Stephen Weinberg, a Physics Nobel Prize winner once said, “The world needs to wake up from the long nightmare of religion. Anything we scientists can do to weaken the hold of religion should be done, and may in fact be our greatest contribution to civilisation.”
I hope you didn’t miss the rather sinister-sounding totalitarian element in this statement: “anything we scientists can do . . .”
This attitude is not new. I first met it 50 years ago while studying at Cambridge University. I found myself at a formal college dinner sitting beside another Nobel Prize winner. I had never met a scientist of such distinction before and, in order to gain the most from the conversation, I tried to ask him some questions. For instance, how did his science shape his worldview—his big picture of the status and meaning of the universe? In particular, I was interested in whether his wide-ranging studies had led him to reflect on the existence of God.
It was clear that he was not comfortable with that question, and I immediately backed off. However, at the end of the meal, he invited me to come to his study. He had also invited two or three other senior academics but no other students. I was invited to sit, and, so far as I recall, they remained standing.
He said, “Lennox, do you want a career in science?”
“Yes, sir,” I replied.
“Then,” he said, “in front of witnesses, tonight, you must give up this childish faith in God. If you do not, then it will cripple you intellectually, and you will suffer by comparison with your peers. You simply will not make it.”
Talk about pressure! I had never experienced anything like it before. I sat in the chair paralyzed and shocked by the effrontery and unexpectedness of the onslaught. I didn’t really know what to say, but eventually I managed to blurt out, “Sir, what have you got to offer me that is better than what I have got?” In response, he offered me the concept of “Creative Evolution” put forward in 1907 by French philosopher Henri Bergson.
In fact, thanks to C.S. Lewis, I knew a little about Bergson and replied that I could not see how Bergson’s philosophy was enough to base an entire worldview upon and provide a foundation for meaning, morality, and life. With a shaking voice, and as respectfully as I could, I told the group standing around me that I found the biblical worldview vastly more enriching and the evidence for its truth compelling, and so, with all due respect, I would take the risk and stick with it.
It was a remarkable situation. Here was a brilliant scientist trying to bully me into giving up Christianity. I have thought many times since that, if it had been the other way around, and I had been an atheist in the chair surrounded by Christian academics pressuring me to give up my atheism, it would have caused reverberations around the university and probably have ended with disciplinary proceedings against the professors involved.
But that rather scary incident put steel into my heart and mind. I resolved to do my best to be as good a scientist as I could and, if ever I had the opportunity, to encourage people to think about the big questions of God and science and make up their own minds without being bullied or pressured. It has been my privilege in the years that have followed to engage thoughtfully with many people, both young and old, in a spirit of friendship and open enquiry on these questions.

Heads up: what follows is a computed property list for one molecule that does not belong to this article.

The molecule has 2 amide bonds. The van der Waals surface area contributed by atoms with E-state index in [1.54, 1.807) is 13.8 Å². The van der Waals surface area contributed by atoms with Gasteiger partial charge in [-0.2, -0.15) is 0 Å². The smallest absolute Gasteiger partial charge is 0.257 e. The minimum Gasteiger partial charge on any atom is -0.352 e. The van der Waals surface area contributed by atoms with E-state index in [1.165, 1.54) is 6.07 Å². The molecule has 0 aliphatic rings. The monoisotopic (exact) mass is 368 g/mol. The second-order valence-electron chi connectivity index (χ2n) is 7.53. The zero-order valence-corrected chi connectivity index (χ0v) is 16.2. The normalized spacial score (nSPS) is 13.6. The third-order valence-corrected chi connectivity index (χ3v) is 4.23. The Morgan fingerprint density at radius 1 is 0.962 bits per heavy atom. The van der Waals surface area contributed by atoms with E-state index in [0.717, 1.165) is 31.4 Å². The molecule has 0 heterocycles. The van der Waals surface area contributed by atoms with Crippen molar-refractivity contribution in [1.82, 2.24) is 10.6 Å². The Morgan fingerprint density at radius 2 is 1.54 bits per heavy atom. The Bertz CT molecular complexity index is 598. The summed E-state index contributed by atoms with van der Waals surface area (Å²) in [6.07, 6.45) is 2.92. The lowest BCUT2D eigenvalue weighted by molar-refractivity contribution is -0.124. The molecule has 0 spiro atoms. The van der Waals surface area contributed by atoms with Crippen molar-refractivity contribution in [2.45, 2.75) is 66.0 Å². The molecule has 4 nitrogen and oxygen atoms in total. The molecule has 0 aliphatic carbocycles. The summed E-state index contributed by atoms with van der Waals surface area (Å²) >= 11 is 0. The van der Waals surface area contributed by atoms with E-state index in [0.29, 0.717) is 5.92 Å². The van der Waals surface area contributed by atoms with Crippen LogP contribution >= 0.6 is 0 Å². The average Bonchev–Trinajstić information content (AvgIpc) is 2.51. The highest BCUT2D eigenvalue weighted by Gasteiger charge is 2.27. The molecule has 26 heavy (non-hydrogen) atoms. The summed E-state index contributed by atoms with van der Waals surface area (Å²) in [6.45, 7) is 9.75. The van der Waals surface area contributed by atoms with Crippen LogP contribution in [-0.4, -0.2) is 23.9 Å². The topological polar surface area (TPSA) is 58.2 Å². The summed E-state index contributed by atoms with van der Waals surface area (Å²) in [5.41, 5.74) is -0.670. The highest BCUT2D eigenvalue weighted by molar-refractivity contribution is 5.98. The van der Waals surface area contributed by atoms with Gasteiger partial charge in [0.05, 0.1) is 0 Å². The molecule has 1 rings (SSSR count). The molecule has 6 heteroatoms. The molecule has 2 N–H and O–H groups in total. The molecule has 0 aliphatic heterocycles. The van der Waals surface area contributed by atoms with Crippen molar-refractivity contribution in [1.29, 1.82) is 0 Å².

The dark side of academia
I learned another valuable lesson that day about the existence of a dark side to academia. There are some scientists who set out with preconceived ideas, do not really wish to discuss evidence, and appear to be fixated not on the pursuit of truth but on propagating the notions that science and God do not mix and that those who believe in God are simply ignorant.
This is simply not true. What’s more, you don’t need to have a great deal of insight to see that it is false. Think of the Nobel Prize in Physics, for example. It was won in 2013 by Peter Higgs, a Scotsman who is an atheist, for his groundbreaking work on subatomic particles and his prediction, later proved, of the existence of the Higgs boson. Some years before that, it was won by William Phillips, an American who is a Christian.
If science and God do not mix, there would be no Christian Nobel Prize winners. In fact, between 1901 and 2000 over 60 percent of Nobel Laureates were Christians. I want to suggest that what divides professors Higgs and Phillips is not their physics or their standing as scientists—they’ve both won the Nobel Prize. What divides them is their worldview.
Higgs is an atheist, and Phillips is a Christian. It follows that the claim of those academics who tried to intimidate me in Cambridge so many years ago—that if you wish to be scientifically respectable you have to be an atheist—is obviously false. There cannot be an essential conflict between being a scientist and having faith in God.
This article originally appeared on The Good Book Co.’s site. This is an extract from Can Science Explain Everything? Oxford Maths Professor and Christian believer professor John Lennox offers a fresh way of thinking about science and Christianity that dispels the common misconceptions about both. He reveals that not only are they not opposed, but they can and must mix to give us a fuller understanding of the universe and the meaning of our existence.